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Believing In Tree Octopi, or How Gullible Are Kids (And You)?

I wasn’t an especially gullible kid. I didn’t trust too much I read or heard unless it seemed plausible to me. But, then again, I didn’t have the Internet at my disposal.

Maybe that’s why a study by the University of Connecticut found that seventh graders mostly believe what they see on the Internet, even if it’s obviously a joke. Or maybe the methodology set it up to lead them to believe that what they saw was true. OR MAYBE THIS STUDY ISN’T TRUE, EITHER! DID YOU THINK ABOUT THAT? HAH!

Either way, this is what the study purports to show, according to a report on the site Life’s Little Mysteries: They took 53 of the best readers from low-income schools districts’ seventh grade classes and told them they would be helping someone else by evaluating whether a page on the endangered Pacific Northwest Tree Octopus was true. The result: 87.5% thought the page to be “reliable,” and over half called it “very reliable.” And all of the kids who said it was unreliable came from one school where they’d been told to be suspicious of online information, and were given the Tree Octopus story as an example. So every kid who hadn’t been already told the page was a joke thought it was real.

And that raises the question of whether this is just a problem for seventh graders. After all, well… Wikipedia. How many times do you hear people citing what they read on Wikipedia as fact when you KNOW it isn’t accurate? How many pages do you see where you know the facts aren’t right, yet you suspect others aren’t aware of the inaccuracies? Do you trust what you read on the Internet? Do you trust what you read anywhere at all? Do you trust THIS VERY WEBSITE? HAH? DO YOU???

I think they’re probably going to need to do more studies on this. But you might want to discuss in the comments below whether you find what you see on the Internet generally reliable and true, generally bogus, or something in between.

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  1. Mary says:

    My librarian tricked me into believing there was a tree octopus when i was in 1st grade. i found out there wasn’t in 4th grade. Ha ha. =)

  2. Rich James says:

    So here are the problems with the article cited above:
    1.No citations whatsoever to the actual study.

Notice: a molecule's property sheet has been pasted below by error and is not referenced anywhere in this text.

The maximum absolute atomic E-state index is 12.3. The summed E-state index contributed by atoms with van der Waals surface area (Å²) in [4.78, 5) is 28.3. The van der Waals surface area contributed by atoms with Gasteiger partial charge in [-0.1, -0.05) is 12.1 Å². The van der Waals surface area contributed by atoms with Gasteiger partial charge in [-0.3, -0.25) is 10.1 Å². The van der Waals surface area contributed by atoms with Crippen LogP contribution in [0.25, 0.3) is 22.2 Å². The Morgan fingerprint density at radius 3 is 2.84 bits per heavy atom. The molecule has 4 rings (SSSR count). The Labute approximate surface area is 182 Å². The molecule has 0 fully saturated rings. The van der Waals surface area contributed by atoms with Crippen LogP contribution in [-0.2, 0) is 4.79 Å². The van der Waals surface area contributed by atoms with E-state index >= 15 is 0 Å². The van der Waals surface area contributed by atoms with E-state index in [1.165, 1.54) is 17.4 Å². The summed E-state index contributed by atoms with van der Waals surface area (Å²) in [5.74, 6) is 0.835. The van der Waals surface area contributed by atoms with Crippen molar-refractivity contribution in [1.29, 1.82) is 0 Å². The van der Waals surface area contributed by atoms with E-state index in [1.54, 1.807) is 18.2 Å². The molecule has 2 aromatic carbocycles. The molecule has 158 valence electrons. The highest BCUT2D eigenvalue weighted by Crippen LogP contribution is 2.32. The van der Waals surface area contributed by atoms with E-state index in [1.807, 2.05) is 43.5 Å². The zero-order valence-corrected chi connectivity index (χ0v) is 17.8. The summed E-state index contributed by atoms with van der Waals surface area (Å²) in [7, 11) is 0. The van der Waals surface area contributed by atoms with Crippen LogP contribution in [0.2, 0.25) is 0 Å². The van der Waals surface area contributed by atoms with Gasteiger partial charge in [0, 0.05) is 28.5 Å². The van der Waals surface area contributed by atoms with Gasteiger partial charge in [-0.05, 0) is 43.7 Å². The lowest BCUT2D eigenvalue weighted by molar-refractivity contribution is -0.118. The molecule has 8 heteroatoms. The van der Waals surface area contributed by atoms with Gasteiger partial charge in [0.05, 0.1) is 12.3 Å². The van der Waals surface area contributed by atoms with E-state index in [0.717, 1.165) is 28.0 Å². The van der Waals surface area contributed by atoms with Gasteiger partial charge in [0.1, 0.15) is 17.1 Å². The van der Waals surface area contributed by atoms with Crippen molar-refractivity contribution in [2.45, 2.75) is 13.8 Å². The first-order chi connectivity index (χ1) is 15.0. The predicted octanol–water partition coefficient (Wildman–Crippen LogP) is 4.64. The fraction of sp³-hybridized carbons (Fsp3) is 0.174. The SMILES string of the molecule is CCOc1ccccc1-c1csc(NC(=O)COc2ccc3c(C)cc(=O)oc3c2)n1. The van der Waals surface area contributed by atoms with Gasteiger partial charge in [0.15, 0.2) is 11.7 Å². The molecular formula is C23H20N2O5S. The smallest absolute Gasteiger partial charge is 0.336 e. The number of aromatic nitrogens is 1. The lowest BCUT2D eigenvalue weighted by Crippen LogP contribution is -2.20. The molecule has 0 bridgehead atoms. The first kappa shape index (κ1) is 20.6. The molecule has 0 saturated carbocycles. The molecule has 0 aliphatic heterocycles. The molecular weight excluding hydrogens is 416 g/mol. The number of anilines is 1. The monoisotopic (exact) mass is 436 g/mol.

2.Dr.Leu does seem to exist and do research involving education, but I couldn’t locate any studies published under his name. While i do find him quoted in other articles about the same topic, none of the ones i looked at had links to original text from a peer reviewed study or research journal.
    3.The in text links that appear to lead to relevant data either lead to the bogus website or another Life’s Little Mysteries article.
    4.The other articles I sampled from Life’s little Mysteries were guilty of these same offenses.
    5.the study in question(if it actually happened) only chose children from low income schools. A proper study would have chosen a larger sample size for its subjects.

    Rant over, just check sources for everything(this includes print media)!

    p.s. I am a 22 year old college drop out get some sense people! If i can think critically so can you.

  3. Chris Barrus says:

    Let’s not forget the dangers posed by dihydrogen monoxide (Snopes link)

  4. Ellie says:


    You know, just cause it’s an awesome word.

  5. twohatcat says:

    Everyone’s talking about kids. What about adults who are taken in by these things?

  6. Jim says:

    Reminds me a bit of when I was the junior maintenance helper in a power plant. The maintenance man thought it would be funny to send me on a wild goose chase. I was supposed to go to the tool crib for a ten pound can of compression. I spent the better part of two hours going to the crib then from department ot department before returning to the power plant. BTW there is no such thing as a can of compression. I knew this, but who was I to ruin his fun?

  7. GirlOverboard says:

    Fun fact! The term “octopi” is actually technically incorrect, though now accepted by many as the plural for “octopus.” It is an incorrect Latinization of a word that is not Latin (it is Greek). Both “octopuses” and “octopodes” are correct, though “octopodes,” despite being my favorite of the plurals, is less common.

  8. Sandra says:

    You seem to be missing the important part of this story.. how can we help the majestic Pacific Northwest Tree Octopus?

  9. Matthew says:

    Twelve/Thirteen-year-olds? Gullible? Never!

    Seriously, though. All this study really “proved” is that kids need to learn what to look for; they don’t somehow magically know how to tell a reliable website from a fake one. The same effect would happen if you handed the same kids a book that contained clearly fake information and asked them if the information was true.

    If you do teach them to look for the earmarks of a reliable source, then kids are actually pretty good finding the fakes (note how all of the kids that were taught what to look for knew that the site was unreliable).

    Incidentally, librarians (and I suspect teachers) have been using the tree octopus site as a teaching tool for years. It’s actually really useful for pointing out what to look for when evaluating a website.

  10. justin says:

    It reminds me of a petition my psychology teacher had us take around school in hopes of banning companies from dumping di-hydrogen mon-oxide into our streams.